What it would be without bees

19 May 2018 12:20 am - 0     - {{hitsCtrl.values.hits}}

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Many people especially those not too concerned about environmental issues and the vital need to maintain bio-diversity may be surprised that tomorrow is World Bee Day. But the United Nations itself has declared this day on its calendar on the basis that bees and other pollinators, such as butterflies, bats and hummingbirds, are increasingly under threat from selfish human activities.  


According to the UN, which is playing a vital role in the battle against climate change, destruction of the bio-diversity or eco-balance; pollinators allow many plants, including many food crops, to reproduce. Not only do pollinators contribute directly to food security, but they are key to conserving biodiversity -- a cornerstone of the Sustainable Development Goals. They also serve as sentinels for emergent environmental risks, signalling the health of local ecosystems. Thus we see the importance of World Bee Day and know that we need to think beyond the nursery rhymes like “one two three, bumble bee...”  


Invasive insects, pesticides, land-use change and mono-cropping practices may reduce available nutrients and pose threats to bee colonies. To raise awareness of the importance of pollinators, the threats they face and their contribution to sustainable development, the UN designated May 20 as World Bee Day.  


You may ask why this day? May 20 coincides with the birthday of Anton Janša, who in the 18th century pioneered modern beekeeping techniques in his native Slovenia and praised the bees for their ability to work so hard, while needing so little attention.  


The UN Food and Agriculture Organisation (FAO) portrays a graphic picture of the world’s different pollinators, species such as butterflies, birds and bats. The most popular are bees and it is estimated that there are between 25,000 and 30,000 species. We could ask why we need to care about pollinators if we were eco-friendly and responsible citizens instead of just being carried away by the false and impermanent values of a selfish and wicked world.  


We need to know that globally some 90 per cent of wild flowering plants depend on animal pollination for producing their seed. Therefore pollinators are responsible for 35 per cent of the world’s crop production. So this shows that caring for bees and other pollinators is part of the fight against world hunger. According to the FAO’s latest report some 124 million people in 51 countries experienced high levels of food insecurity last year -- 11 million more people than the year before. According to the latest edition of the Global Report on the Food Crises, hunger is so severe it poses an immediate threat to lives or livelihoods.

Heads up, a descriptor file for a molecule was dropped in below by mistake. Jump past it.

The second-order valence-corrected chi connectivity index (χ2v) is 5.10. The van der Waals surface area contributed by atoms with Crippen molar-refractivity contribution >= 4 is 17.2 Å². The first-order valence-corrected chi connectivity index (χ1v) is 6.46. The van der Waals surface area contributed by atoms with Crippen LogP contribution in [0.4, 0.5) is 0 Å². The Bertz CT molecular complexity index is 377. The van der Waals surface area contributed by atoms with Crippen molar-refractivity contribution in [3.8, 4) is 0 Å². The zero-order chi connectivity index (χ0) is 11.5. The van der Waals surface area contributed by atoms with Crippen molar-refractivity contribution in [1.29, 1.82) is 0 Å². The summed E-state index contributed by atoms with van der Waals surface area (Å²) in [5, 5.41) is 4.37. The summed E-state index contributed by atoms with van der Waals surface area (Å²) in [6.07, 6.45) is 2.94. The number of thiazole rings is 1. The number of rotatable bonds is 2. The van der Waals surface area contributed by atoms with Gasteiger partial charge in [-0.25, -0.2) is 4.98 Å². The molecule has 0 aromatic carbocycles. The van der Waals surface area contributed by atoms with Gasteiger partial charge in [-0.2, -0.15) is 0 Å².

The increase is largely attributable to new or intensified conflict and insecurity in Myanmar, north-east Nigeria, the Democratic Republic of Congo, South Sudan and Yemen. Prolonged drought conditions also resulted in consecutive poor harvests in countries already facing high levels of food insecurity and malnutrition in eastern and southern Africa.  


That is why the FAO says ensuring biodiversity among these species is crucial to build resilience in agro-ecosystems and adapt to climate change.  


In Sri Lanka we regularly hear of attacks by bees but according to Bandara Thambavita, Secretary of the Kandy-based Bee-Protection Organization, last year a bee disease had hit Colombo and Gampaha.   


Mr. Thambavita said ‘Apis cerana indica’ or the Indian honey bee is the honey bee mainly found in Sri Lanka. It is generally considered a robust species, quite resistant to diseases compared to the ‘Apis mellifera’, its Western cousin.  


He told the media most of the diseases bees contracted up until recently could be controlled by natural methods alone. But, soon the organisation found this was a different disease as it was not responding to any of the conventional methods.   


According to Dr. Ashoka Dangolla, professor in veterinary clinical science at the Faculty of Veterinary Medicine and Animal Science in the University of Peradeniya, this ailment may be a viral brood disease. He believes that when we bring more bees’ honey from outside we are likely to face such a disease. People seem to be catching up (producing) bees’ honey as a business very well. There is a lot of money in it, he adds.  


Now that we know the importance of bees and other pollinators let us act to protect them, ourselves and Planet Earth. Que sera sera what would it be without bees.   

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